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Source: University of Aberdeen

Image courtesy of Gabrielle Reith, Small StoriesScientists from the University of Aberdeen Rowett Institute and their partners have teamed up with a multi-arts venue in order to showcase the importance of Hemp.
Professor Wendy Russell received funding from the Scottish Environment, Food and Agriculture Research Institution (SEFARI) Gateway and is running an online event in collaboration with The Barn next week (Tuesday) as part of the Hemp for ’45 project.
HEMP Futures will give makers and those involved in craft and design, for example printmakers, textile makers, weavers, ceramicists, silversmiths through to artisan food makers,  the opportunity to engage with scientists and consider the sustainable credentials and versatility of hemp as a valuable, truly zero waste, zero net emissions crop.
SEFARI speakers at the event include:
Christine Watson; Professor for Agricultural Systems at Scotland’s Rural College working on a wide range of farming systems including arable, mixed, outdoor pig production and dairy systems, as well as agroforestry; Max Coleman who facilitates public engagement for the Royal Botanic Garden Edinburgh on topical issues such as biodiversity loss, climate change and making agriculture more sustainable; Madalina Neacsu; Research Fellow at the Rowett Institute who specialises in natural product food formulation for human health and Lona Dawson, Head of Forensic Soil Science at the James Hutton Institute and Advisor and Sector Lead for Environment for the SEFARI Gateway. 
This will be followed by an in-conversation with notable Danish textile designer Tanja Kirst, part of The Mindcraft Project 2020. Kirst’s artistic, research-driven and experimental approach to hemp demonstrate the great potential of this crop to catalyse a major shift towards sustainable textile production.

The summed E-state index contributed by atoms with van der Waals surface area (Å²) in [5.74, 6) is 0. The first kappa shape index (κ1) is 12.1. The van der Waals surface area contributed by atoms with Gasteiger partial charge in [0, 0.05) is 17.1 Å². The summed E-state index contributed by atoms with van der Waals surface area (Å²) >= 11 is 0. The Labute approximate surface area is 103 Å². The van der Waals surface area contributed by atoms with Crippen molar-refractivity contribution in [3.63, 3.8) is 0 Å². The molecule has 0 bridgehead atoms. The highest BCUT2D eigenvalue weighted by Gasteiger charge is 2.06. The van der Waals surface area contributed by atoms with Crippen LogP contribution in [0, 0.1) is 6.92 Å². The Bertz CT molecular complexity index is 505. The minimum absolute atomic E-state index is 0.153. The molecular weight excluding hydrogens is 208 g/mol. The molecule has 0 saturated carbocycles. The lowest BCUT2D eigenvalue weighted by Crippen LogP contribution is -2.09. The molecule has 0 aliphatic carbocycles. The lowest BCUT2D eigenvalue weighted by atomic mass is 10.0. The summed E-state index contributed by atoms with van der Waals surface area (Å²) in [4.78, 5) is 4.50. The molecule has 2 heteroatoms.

Professor Russell said: “We have been working on Hemp for more than ten years, it is highly nutritious, being rich in fibre, protein and important bioactives. More importantly it is a carbon neutral crop that can help Scotland achieve its 2045 climate targets.
“However, it is not currently grown as a crop in Scotland, so we have been working to support production. We helped establish the Scottish Hemp Group, bringing together actors across the supply chain with an interest in hemp. Last year we persuaded a group of innovative farmers to trial hemp and this interest is continuing to grow. We are also working with one of the UKs biggest processors; Good Hemp who supply a range of hemp food products, helping to revalorise their waste streams. We aim to demonstrate that hemp can also be a zero waste crop, with environmental benefits, as well as being healthy. To further stimulate demand, we will showcase its versatility to makers and designers at our ‘Hemp Futures’ event next week.
“We believe that hemp as a food, a fuel and as a raw material has potential to benefit the Scottish economy and will play a major role in achieving zero net emissions. It is a symbol of hope for the next agricultural revolution and green recovery
“We are very excited to be hosting this event, and I am sure those who come along will find it informative. We have a great line up of speakers and I am hugely grateful to SEFARI Gateway for supporting this event.”
The online event will take place on Tuesday, November 24 from 2pm-4pm. For further information visit https://www.craftscotland.org/whats-on/event/hemp-futures

MIL OSI United Kingdom